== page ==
Andrews has one at least one award for every book in this series and more than one for many. They are fun to read, informative, and often the mystery is hard to solve in advance. This particular book was a finalist for the Lefty Award and the 2008 Agatha Award for Best Novel. Andrews is a member of Sisters of Crime, Mystery Writers of America, and Private Investigators & Security Association. There are a total of 13 books in the series and I have only read about five, the rest are on my summer reading list.

Monday, June 11, 2012

"The Interrogation of Gabriel James" by Charlie Price

I know you aren't supposed to choose a book  by it's cover, but while browsing the YA shelves at a local book store, I found this title and liked the idea of a mystery. As some of our followers know, I am a high school librarian, I have seen that mysteries aren't currently the cool genre and I wanted to see what passes as mystery today.  The book is set in Billings, Montana where two killings have happened.  Gabriel  a local teen is sitting at the local police department in the interrogation room with two officers going through not only the event surrounding the actual crime, but what led up to it.  The book takes place over the course of that interrogation, but flips back and forth in time as the officers go through what happened. Filled with creepy innuendos that can only be described as disturbing, this book deals with racism largely about Native Americans, drugs, and other dark family secrets.  Gabriel finds out more than he bargains for including the indiscretions of his parents. Gabriel unwittingly over the interest of a girl, is drawn into the remnants of a former Hippie type commune with a checkered past.  Gabriel is stunned to find out who is doing the bidding of this former cult leader and the people whose agenda is no longer love but hate.  The back woods of Montana is a great back drop for the secrets. I don't want to be a spoiler.  The book has an extensive interview with the author and I found it a great way to get into his mind and why this particular story.  The questions are posed to intrigue the teen reader and enrich the story after the fact and it does.   If you follow the reviews on the book, you will find them greatly mixed.   The innuendo about incest is pretty creepy no matter what your age, but you may find kids drawn to the story through it's taboos.  Over all I think this is a good story and I would recommend to my older teen readers that want a psychological book with a crime thrown in for good measure.   My only criticism might have been a bit more forensics thrown in.   As a person who developed their love of mysteries as a teen, I think that a book based purely on the psychological angle might not have been enough to make a teen what to read more in the genre.  But  I  found Price a good author with a true understanding of teens and I would definitely order more of his books and place them on the shelves for my teen readers.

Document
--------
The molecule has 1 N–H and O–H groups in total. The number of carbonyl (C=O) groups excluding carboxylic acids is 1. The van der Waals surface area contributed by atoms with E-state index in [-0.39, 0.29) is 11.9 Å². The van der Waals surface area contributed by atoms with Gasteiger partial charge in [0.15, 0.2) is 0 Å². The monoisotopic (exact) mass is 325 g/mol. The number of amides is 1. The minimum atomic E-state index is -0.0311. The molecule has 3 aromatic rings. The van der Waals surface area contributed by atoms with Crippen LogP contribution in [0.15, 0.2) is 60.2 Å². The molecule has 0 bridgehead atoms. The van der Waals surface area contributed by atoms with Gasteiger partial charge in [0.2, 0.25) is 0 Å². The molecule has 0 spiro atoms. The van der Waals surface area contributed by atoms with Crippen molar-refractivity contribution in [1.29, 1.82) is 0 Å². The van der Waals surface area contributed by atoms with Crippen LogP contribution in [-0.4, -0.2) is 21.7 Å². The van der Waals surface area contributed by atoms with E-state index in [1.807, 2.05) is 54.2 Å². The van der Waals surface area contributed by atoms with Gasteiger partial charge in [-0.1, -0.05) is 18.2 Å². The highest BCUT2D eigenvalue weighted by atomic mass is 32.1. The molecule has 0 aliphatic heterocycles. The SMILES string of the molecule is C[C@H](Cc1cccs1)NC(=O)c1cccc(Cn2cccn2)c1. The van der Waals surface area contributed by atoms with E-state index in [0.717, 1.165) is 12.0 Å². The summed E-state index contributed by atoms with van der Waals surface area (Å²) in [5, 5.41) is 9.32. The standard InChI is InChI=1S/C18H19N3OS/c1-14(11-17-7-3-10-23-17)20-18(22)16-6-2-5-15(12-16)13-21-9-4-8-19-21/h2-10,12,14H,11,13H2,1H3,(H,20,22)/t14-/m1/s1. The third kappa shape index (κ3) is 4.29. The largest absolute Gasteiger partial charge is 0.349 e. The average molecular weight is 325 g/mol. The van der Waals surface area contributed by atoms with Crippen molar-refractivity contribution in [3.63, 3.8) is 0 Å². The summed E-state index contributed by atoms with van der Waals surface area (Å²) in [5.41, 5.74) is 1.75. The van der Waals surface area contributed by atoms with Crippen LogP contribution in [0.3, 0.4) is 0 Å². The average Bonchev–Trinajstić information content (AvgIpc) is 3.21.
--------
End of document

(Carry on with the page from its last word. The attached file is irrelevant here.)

Wednesday, May 9, 2012

Murder at the PTA

Murder at the PTA by Laura Alden